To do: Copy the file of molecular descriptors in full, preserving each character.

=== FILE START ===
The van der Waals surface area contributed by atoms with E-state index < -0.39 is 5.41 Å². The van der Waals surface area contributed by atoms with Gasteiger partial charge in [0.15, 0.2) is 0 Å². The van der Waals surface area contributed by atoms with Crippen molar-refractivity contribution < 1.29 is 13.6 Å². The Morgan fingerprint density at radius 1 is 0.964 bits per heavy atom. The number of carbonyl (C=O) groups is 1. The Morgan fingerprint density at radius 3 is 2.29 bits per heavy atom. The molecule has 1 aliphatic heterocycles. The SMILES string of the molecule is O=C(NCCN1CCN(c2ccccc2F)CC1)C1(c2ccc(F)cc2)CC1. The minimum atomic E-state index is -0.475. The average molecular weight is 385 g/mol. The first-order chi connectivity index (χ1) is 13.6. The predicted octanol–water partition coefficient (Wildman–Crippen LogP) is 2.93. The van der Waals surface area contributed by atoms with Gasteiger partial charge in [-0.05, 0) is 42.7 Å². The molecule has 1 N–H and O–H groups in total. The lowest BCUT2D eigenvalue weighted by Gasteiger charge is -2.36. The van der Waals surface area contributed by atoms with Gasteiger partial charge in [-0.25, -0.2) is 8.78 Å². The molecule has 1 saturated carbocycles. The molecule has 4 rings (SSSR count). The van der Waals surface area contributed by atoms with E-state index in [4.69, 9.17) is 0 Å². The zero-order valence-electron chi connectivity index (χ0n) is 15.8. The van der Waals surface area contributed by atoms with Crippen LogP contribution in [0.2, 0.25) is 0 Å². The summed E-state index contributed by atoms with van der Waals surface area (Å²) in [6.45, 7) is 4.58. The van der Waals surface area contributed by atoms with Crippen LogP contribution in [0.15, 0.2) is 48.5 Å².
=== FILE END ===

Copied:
The van der Waals surface area contributed by atoms with E-state index < -0.39 is 5.41 Å². The van der Waals surface area contributed by atoms with Gasteiger partial charge in [0.15, 0.2) is 0 Å². The van der Waals surface area contributed by atoms with Crippen molar-refractivity contribution < 1.29 is 13.6 Å². The Morgan fingerprint density at radius 1 is 0.964 bits per heavy atom. The number of carbonyl (C=O) groups is 1. The Morgan fingerprint density at radius 3 is 2.29 bits per heavy atom. The molecule has 1 aliphatic heterocycles. The SMILES string of the molecule is O=C(NCCN1CCN(c2ccccc2F)CC1)C1(c2ccc(F)cc2)CC1. The minimum atomic E-state index is -0.475. The average molecular weight is 385 g/mol. The first-order chi connectivity index (χ1) is 13.6. The predicted octanol–water partition coefficient (Wildman–Crippen LogP) is 2.93. The van der Waals surface area contributed by atoms with Gasteiger partial charge in [-0.05, 0) is 42.7 Å². The molecule has 1 N–H and O–H groups in total. The lowest BCUT2D eigenvalue weighted by Gasteiger charge is -2.36. The van der Waals surface area contributed by atoms with Gasteiger partial charge in [-0.25, -0.2) is 8.78 Å². The molecule has 1 saturated carbocycles. The molecule has 4 rings (SSSR count). The van der Waals surface area contributed by atoms with E-state index in [4.69, 9.17) is 0 Å². The zero-order valence-electron chi connectivity index (χ0n) is 15.8. The van der Waals surface area contributed by atoms with Crippen LogP contribution in [0.2, 0.25) is 0 Å². The summed E-state index contributed by atoms with van der Waals surface area (Å²) in [6.45, 7) is 4.58. The van der Waals surface area contributed by atoms with Crippen LogP contribution in [0.15, 0.2) is 48.5 Å².